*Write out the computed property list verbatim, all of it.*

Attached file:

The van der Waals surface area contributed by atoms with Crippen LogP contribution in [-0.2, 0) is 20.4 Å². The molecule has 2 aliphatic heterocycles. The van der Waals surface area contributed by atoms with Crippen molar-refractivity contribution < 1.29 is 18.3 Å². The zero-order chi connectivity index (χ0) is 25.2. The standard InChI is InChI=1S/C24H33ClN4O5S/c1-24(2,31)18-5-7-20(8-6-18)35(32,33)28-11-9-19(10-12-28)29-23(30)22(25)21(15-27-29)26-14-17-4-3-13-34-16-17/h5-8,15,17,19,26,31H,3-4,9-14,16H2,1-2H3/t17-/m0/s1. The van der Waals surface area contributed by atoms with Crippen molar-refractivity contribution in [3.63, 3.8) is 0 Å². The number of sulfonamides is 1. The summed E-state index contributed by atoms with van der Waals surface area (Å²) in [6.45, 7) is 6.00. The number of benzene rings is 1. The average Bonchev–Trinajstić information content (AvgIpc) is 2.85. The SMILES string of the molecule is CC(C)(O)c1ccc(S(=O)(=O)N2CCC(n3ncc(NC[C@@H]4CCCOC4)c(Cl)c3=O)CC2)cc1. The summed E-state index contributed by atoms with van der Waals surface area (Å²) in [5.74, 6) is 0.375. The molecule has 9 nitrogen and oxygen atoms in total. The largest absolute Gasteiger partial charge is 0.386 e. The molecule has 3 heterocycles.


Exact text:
The van der Waals surface area contributed by atoms with Crippen LogP contribution in [-0.2, 0) is 20.4 Å². The molecule has 2 aliphatic heterocycles. The van der Waals surface area contributed by atoms with Crippen molar-refractivity contribution < 1.29 is 18.3 Å². The zero-order chi connectivity index (χ0) is 25.2. The standard InChI is InChI=1S/C24H33ClN4O5S/c1-24(2,31)18-5-7-20(8-6-18)35(32,33)28-11-9-19(10-12-28)29-23(30)22(25)21(15-27-29)26-14-17-4-3-13-34-16-17/h5-8,15,17,19,26,31H,3-4,9-14,16H2,1-2H3/t17-/m0/s1. The van der Waals surface area contributed by atoms with Crippen molar-refractivity contribution in [3.63, 3.8) is 0 Å². The number of sulfonamides is 1. The summed E-state index contributed by atoms with van der Waals surface area (Å²) in [6.45, 7) is 6.00. The number of benzene rings is 1. The average Bonchev–Trinajstić information content (AvgIpc) is 2.85. The SMILES string of the molecule is CC(C)(O)c1ccc(S(=O)(=O)N2CCC(n3ncc(NC[C@@H]4CCCOC4)c(Cl)c3=O)CC2)cc1. The summed E-state index contributed by atoms with van der Waals surface area (Å²) in [5.74, 6) is 0.375. The molecule has 9 nitrogen and oxygen atoms in total. The largest absolute Gasteiger partial charge is 0.386 e. The molecule has 3 heterocycles.